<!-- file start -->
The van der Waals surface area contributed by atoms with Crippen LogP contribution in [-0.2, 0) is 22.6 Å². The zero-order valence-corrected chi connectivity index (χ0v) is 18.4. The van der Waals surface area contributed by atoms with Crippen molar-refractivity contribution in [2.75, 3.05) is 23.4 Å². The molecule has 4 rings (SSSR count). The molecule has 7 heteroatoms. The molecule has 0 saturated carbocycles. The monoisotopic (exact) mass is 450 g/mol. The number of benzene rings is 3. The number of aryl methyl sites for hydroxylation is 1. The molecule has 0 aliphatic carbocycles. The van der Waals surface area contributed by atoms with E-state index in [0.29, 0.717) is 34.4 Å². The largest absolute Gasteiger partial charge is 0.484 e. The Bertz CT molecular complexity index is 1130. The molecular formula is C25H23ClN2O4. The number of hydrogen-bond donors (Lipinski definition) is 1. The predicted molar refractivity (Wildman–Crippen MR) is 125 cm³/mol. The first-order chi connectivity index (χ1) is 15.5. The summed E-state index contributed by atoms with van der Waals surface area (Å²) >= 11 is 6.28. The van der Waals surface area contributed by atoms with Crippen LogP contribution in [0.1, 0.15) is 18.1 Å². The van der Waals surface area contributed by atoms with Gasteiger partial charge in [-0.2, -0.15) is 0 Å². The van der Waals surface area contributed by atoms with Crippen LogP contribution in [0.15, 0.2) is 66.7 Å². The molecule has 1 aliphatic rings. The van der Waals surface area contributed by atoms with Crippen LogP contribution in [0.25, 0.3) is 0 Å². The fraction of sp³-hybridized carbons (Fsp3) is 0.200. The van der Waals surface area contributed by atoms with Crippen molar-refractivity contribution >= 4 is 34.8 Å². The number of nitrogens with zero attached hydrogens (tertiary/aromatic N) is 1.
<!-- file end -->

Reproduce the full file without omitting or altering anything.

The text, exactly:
The van der Waals surface area contributed by atoms with Crippen LogP contribution in [-0.2, 0) is 22.6 Å². The zero-order valence-corrected chi connectivity index (χ0v) is 18.4. The van der Waals surface area contributed by atoms with Crippen molar-refractivity contribution in [2.75, 3.05) is 23.4 Å². The molecule has 4 rings (SSSR count). The molecule has 7 heteroatoms. The molecule has 0 saturated carbocycles. The monoisotopic (exact) mass is 450 g/mol. The number of benzene rings is 3. The number of aryl methyl sites for hydroxylation is 1. The molecule has 0 aliphatic carbocycles. The van der Waals surface area contributed by atoms with E-state index in [0.29, 0.717) is 34.4 Å². The largest absolute Gasteiger partial charge is 0.484 e. The Bertz CT molecular complexity index is 1130. The molecular formula is C25H23ClN2O4. The number of hydrogen-bond donors (Lipinski definition) is 1. The predicted molar refractivity (Wildman–Crippen MR) is 125 cm³/mol. The first-order chi connectivity index (χ1) is 15.5. The summed E-state index contributed by atoms with van der Waals surface area (Å²) >= 11 is 6.28. The van der Waals surface area contributed by atoms with Crippen LogP contribution in [0.1, 0.15) is 18.1 Å². The van der Waals surface area contributed by atoms with Gasteiger partial charge in [-0.2, -0.15) is 0 Å². The van der Waals surface area contributed by atoms with Crippen LogP contribution in [0.15, 0.2) is 66.7 Å². The molecule has 1 aliphatic rings. The van der Waals surface area contributed by atoms with Crippen LogP contribution in [0.25, 0.3) is 0 Å². The fraction of sp³-hybridized carbons (Fsp3) is 0.200. The van der Waals surface area contributed by atoms with Crippen molar-refractivity contribution >= 4 is 34.8 Å². The number of nitrogens with zero attached hydrogens (tertiary/aromatic N) is 1.